Your next security incident could be just down to bad communication

Zero-day attack
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A cybersecurity incident in an organization isn’t always caused by a vulnerability in a system, or malware that worked its way inside - in many cases, it’s simply due to poor communication between the organization’s top management and the IT department (or IT security teams).

This is according to a new report from Kaspersky, which surveyed more than 1,300 business leaders on the importance of mutual understanding between execs and IT teams on cyber-resilience, finding miscommunication often playing a major role.

In fact, 97% of non-IT respondents said they experienced miscommunications regarding IT security, which lead to project delays (71%), and cybersecurity incidents (62%). To make matters worse, this is hardly a one-off - almost a third of respondents said such incidents occurred “more than once”.

Losing confidence

As a result, businesses waste their budgets, lose valuable employees, and experience deteriorating relationships between teams.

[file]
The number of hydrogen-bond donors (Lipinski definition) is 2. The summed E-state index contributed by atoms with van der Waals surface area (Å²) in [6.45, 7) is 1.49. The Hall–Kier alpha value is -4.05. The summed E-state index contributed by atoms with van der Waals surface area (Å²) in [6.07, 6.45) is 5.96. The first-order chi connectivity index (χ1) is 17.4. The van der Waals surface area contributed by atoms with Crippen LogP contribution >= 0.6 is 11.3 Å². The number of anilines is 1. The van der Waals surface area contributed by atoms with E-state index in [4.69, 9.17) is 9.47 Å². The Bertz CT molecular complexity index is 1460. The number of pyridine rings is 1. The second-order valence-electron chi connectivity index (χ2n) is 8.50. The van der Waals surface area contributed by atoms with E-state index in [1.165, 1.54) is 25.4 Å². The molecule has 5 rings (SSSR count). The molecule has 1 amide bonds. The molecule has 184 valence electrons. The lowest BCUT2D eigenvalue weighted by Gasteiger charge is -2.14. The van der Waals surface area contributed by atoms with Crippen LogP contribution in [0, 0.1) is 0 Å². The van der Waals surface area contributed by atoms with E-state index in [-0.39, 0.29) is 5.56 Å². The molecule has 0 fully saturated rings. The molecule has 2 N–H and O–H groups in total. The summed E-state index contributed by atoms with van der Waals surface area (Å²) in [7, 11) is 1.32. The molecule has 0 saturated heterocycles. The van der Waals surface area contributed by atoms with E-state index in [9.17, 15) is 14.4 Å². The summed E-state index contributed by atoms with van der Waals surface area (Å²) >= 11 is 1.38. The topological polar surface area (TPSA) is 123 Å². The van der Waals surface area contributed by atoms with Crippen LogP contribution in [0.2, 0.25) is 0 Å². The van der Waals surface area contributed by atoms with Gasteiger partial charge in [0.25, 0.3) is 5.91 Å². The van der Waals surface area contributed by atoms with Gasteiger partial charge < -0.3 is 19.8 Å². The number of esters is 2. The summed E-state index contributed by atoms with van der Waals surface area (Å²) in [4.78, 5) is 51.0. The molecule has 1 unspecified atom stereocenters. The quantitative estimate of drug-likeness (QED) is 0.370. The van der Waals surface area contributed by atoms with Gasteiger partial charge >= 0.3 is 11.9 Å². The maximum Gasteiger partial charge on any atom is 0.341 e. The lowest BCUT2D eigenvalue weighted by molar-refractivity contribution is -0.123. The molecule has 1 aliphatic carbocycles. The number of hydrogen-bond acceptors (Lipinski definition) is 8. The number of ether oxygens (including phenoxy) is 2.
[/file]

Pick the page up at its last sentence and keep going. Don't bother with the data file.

Some executives go as far as to question their employees’ skills and abilities, and lose confidence in their organization’s safety, all of which lead to nervousness which further hurts work performance.  

To prevent communication breakdowns from leading to cyber-incidents, Kaspersky recommends executives educate themselves further on the work IT teams do, while security workers learn more about basic business terms and concepts. Both sides should not lock themselves in a professional “information bubble”, while cybersecurity pros should use “reliable and understandable” arguments when communicating their needs to the board.

Furthermore, organizations should spend their IT budgets on cybersecurity tools with “proven efficacy and ROI”, which should result in fewer false positives, and a shorter time of attack detection.

Putting the extra effort is worth it, Kaspersky concludes, citing a recent Forrester survey claiming organizations spend an average of 37 days and $2.4 million to detect and recover from a cybersecurity breach.

Sead Fadilpašić

Sead is a seasoned freelance journalist based in Sarajevo, Bosnia and Herzegovina. He writes about IT (cloud, IoT, 5G, VPN) and cybersecurity (ransomware, data breaches, laws and regulations). In his career, spanning more than a decade, he’s written for numerous media outlets, including Al Jazeera Balkans. He’s also held several modules on content writing for Represent Communications.